Dissertation Award for Mike Anderson

End of April 2014, the Rackham Graduate School at the University of Michigan awarded Mike Anderson with a ProQuest Distinguished Dissertation Award for his PhD thesis. These awards recognize "exceptional and unusually interesting" dissertations and are selected by the Michigan Society of Fellows.

Abb. 1: University of Michigan copyright: Andrew Horne

Abb. 2: Mike Anderson during the award ceremony copyright: Whitney Miller

Mike Anderson's dissertation is entitled "Hot Gaseous Halos Around Galaxies". Questions about the existence and properties of such gaseous halos have been outstanding problems in the field of galaxy formation for decades. The official announcement of the award describes Anderson's research as follows:

Dr. Anderson's innovative and articulate thesis describes his rigorous and ultimately successful search for hot halo gas surrounding spiral galaxies. Theories of galaxy formation have long predicted the existence of this gas in systems such as our own; Dr. Anderson was the first to meaningfully detect it in two spiral galaxies and place strong limits on the overall quantity in the Milky Way. To do so, Dr. Anderson developed several new tools and approaches to the problem, spanning from leveraging the dispersion in pulsar timing in the Magellanic Clouds as probe of the intervening gas to an in-depth Bayesian analysis of stacked ROSAT all sky images. Additionally he introduced significant improvement in the spatial analysis of extended X-ray emission. In his thoughtful analysis, he reaches an extremely important conclusion the gas he detects is not sufficient to account for the "missing baryons" relative to the cosmological baryon fraction. He argues that galactic winds do not expel the gas at low redshift, and he suggests early ejection via pre-heating of the intergalactic medium, ejective feedback via star-formation/AGN, or circumgalactic medium recycling are a likely means for the redistribution of the missing gas. These conclusions prime the field for many more interesting investigations. His eloquent framing of his initial motivation, scientific process and ultimate conclusions make for a strong and compelling thesis.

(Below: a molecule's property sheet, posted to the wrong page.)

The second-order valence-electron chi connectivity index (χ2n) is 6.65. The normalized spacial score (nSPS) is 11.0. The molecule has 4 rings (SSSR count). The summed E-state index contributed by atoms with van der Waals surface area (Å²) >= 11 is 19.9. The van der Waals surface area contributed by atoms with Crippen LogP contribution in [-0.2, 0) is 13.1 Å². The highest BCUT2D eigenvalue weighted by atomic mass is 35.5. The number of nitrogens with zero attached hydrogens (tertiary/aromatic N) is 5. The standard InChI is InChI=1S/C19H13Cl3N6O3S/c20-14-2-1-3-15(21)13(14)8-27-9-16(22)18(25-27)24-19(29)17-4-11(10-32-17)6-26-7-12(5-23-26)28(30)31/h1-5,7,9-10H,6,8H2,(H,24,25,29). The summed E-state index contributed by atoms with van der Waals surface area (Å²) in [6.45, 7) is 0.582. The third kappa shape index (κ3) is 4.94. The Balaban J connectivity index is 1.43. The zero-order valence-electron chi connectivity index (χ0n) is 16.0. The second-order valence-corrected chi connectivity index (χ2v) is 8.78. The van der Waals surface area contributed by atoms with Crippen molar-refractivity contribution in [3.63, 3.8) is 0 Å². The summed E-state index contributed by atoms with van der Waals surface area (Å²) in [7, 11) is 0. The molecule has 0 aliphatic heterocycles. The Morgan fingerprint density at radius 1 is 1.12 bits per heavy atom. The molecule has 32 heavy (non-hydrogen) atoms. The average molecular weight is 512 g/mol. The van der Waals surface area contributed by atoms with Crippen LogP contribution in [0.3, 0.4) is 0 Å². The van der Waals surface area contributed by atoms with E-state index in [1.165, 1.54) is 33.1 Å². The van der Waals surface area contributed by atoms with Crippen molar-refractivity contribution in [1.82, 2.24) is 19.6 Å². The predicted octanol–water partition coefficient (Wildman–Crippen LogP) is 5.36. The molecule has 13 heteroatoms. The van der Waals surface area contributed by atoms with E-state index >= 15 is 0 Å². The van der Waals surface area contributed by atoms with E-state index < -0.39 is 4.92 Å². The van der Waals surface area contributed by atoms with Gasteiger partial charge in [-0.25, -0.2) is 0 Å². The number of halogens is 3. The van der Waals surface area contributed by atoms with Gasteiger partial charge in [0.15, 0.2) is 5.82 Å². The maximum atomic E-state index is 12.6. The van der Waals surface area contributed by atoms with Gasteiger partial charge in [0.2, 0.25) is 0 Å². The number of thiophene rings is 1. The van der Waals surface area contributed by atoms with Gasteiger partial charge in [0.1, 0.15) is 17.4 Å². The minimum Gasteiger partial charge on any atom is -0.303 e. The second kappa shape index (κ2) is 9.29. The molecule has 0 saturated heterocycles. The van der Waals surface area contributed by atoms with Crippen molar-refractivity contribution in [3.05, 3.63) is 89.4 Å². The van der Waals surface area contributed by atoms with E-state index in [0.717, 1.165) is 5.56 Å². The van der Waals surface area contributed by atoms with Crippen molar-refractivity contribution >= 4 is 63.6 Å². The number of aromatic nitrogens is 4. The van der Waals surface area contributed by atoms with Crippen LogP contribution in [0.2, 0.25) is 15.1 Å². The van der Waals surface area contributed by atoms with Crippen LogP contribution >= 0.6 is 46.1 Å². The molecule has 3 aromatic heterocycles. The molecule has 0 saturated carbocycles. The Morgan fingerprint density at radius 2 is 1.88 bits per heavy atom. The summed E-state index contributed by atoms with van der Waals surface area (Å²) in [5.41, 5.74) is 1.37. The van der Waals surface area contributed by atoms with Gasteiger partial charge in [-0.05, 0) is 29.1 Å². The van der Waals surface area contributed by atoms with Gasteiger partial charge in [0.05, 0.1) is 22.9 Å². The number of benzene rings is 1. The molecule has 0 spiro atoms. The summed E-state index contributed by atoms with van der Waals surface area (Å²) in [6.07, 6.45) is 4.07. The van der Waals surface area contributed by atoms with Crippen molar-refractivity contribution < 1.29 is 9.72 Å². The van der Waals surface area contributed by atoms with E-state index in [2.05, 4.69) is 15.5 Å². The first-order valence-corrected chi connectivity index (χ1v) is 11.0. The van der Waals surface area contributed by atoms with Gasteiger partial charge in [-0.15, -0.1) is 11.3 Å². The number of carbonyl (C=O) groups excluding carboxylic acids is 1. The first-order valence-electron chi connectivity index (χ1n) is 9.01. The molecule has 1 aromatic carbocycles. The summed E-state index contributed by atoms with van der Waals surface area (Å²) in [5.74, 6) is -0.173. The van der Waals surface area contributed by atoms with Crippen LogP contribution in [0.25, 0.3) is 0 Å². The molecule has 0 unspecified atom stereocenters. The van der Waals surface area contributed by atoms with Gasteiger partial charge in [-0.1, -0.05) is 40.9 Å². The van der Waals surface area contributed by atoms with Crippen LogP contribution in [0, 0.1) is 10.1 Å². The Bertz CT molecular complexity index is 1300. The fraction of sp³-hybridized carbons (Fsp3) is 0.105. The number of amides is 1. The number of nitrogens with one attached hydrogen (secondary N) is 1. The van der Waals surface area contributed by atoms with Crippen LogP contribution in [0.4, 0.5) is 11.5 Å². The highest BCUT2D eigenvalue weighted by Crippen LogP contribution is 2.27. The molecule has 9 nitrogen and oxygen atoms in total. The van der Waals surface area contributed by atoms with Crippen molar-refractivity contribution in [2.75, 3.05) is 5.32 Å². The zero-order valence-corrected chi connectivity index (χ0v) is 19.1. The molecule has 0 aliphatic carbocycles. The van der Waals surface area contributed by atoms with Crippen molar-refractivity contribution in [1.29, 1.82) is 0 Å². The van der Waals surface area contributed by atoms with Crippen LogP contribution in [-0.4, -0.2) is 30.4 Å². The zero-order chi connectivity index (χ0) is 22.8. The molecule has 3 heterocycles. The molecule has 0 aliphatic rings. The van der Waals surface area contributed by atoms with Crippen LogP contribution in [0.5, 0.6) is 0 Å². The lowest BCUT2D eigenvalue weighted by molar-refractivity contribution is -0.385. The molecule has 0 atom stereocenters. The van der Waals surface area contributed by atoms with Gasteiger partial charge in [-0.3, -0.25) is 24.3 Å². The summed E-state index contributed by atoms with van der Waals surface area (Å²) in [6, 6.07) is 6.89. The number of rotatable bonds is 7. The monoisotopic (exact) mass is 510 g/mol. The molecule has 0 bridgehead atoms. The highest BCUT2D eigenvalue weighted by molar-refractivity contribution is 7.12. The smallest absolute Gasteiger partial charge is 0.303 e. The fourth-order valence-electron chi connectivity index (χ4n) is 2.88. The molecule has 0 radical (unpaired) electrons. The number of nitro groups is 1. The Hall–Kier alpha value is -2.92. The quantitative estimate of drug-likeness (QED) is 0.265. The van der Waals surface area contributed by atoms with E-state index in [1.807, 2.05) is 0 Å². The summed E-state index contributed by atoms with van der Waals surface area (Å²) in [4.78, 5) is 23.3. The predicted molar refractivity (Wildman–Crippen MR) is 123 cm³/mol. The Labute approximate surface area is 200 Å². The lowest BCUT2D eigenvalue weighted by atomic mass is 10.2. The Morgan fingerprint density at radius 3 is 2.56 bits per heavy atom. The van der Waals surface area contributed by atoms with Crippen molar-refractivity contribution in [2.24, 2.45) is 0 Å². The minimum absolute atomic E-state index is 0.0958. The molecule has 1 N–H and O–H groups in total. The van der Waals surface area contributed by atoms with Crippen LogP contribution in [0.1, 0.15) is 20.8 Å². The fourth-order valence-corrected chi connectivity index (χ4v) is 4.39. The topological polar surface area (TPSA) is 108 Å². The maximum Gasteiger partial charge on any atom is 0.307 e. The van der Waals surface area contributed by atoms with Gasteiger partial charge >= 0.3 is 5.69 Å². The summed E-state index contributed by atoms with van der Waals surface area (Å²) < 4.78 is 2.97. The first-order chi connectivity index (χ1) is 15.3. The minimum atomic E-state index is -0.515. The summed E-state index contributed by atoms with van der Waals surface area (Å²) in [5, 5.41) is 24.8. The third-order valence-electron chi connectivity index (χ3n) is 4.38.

This work has earned Anderson one of the ten ProQuest Distinguished Dissertation Awards from the University of Michigan for 2013, chosen from more than 800 dissertations, which the university granted that year. The University of Michigan’s graduate programs are consistently ranked as some of the best in the United States. This is the seventh year of the award’s history at Michigan. The ProQuest Distinguished Dissertation Award also comes with a $1000 honorarium, as well as reimbursement for travel and lodging. The official award ceremony took place on 29 April 2014 in Rackham Auditorium on the campus of the University in Ann Arbor, Michigan.

At MPA, Anderson is continuing to research the missing mass from galaxies from a number of directions. He is involved in several new observations of hot gaseous halos, both targeted observations and stacking analyses. He is also working on observations and theoretical analysis of the interplay between supermassive black holes at the centres of massive galaxies and the hot gaseous halos around the galaxies. Finally, he intends to examine the baryon budget of galaxies in the early Universe as well.